In 2001, Brazil was one of the first countries in the world to consider mandatory nutrition labeling. Nutrition labels provide information that can help consumers make informed (and potentially healthier) choices about the food they purchase and consume. It was one of the actions defined for the implementation of the Brazilian National Food and Nutrition policy. In Brazil, nutrition labels are regulated by Anvisa, Brazil’s National Health Surveillance Agency, an autarchy linked to the Ministry of Health.
The regulatory review process of the nutrition labels began in 2016. From the beginning, some food and beverage industry sectors tried to water down the regulations. The Brazilian Institute for Consumer Protection (IDEC), a leading consumer defense organization in Brazil, ramped up its advocacy efforts, building public support on the need for clearer and more informative labels. They recognized it was important for civil society to become organized and consistent in their efforts to face the food and beverage industry and push back on their interference in healthy food policies. These efforts culminated with the new regulation (RDC 429/2020), approved in October 2020. This regulation went into effect earlier last month (October 9, 2022) and it includes a mandatory front-of-package warning label (FOPL) for products with high levels of sugar, saturated fats and sodium. You can read an English summary of the final FOPL regulation here.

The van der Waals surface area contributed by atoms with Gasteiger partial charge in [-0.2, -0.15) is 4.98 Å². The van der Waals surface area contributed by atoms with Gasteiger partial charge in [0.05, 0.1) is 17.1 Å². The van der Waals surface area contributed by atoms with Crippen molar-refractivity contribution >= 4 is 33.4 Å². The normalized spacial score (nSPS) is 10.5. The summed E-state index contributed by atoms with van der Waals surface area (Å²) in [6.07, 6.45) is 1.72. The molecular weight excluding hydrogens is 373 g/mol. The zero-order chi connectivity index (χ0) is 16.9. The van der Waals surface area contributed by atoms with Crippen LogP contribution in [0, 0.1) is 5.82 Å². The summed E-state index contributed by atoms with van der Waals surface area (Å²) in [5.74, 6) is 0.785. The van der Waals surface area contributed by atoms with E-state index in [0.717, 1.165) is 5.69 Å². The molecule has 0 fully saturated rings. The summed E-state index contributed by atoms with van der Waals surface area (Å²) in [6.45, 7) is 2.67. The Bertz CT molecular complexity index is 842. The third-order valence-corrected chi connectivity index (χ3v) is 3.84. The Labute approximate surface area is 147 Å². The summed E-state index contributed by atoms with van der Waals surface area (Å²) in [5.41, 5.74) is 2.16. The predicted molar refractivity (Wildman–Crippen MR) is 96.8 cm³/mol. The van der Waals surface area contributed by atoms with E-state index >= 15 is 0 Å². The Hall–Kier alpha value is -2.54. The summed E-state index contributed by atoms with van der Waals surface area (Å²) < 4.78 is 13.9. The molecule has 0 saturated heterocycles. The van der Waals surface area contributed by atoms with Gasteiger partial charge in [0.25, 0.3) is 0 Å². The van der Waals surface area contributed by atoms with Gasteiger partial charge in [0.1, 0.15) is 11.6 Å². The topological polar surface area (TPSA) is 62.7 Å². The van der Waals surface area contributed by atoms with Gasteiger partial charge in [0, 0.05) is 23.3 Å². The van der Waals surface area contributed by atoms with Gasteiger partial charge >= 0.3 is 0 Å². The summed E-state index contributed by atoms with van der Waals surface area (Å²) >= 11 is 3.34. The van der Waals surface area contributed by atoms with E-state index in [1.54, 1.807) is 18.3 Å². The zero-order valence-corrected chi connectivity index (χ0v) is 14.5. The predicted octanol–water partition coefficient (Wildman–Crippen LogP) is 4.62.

The Global Health Advocacy Incubator (GHAI) spoke with Brazilian partners Laís Amaral Mais (Technical Supervisor) and Janine Giuberti Coutinho (Coordinator) at IDEC’S Healthy and Sustainable Food Program about this new regulation to learn more about how it’s being implemented and what comes next for advocates in Brazil for FOPL.
What was IDEC’s approach to create a favorable environment for FOPL regulation? How did IDEC and civil society have to pivot and adapt when the political environment became more challenging?
IDEC demonstrated to Anvisa the need to improve the nutritional labeling standard to ensure clear and adequate information for consumers. Following the recommendations of the National Council for Food and Nutrition Security (Consea) and discussions within Mercosur, a regional trade bloc, civil society was able to prompt a favorable environment which pushed Anvisa to include the issue in its regulatory agenda and culminated with the creation of a working group to discuss the rules. IDEC maintained the favorable environment and advanced the process by establishing evidence free of conflict of interests, creating awareness of the problem and pressuring Anvisa to be transparent along the process through advocacy efforts.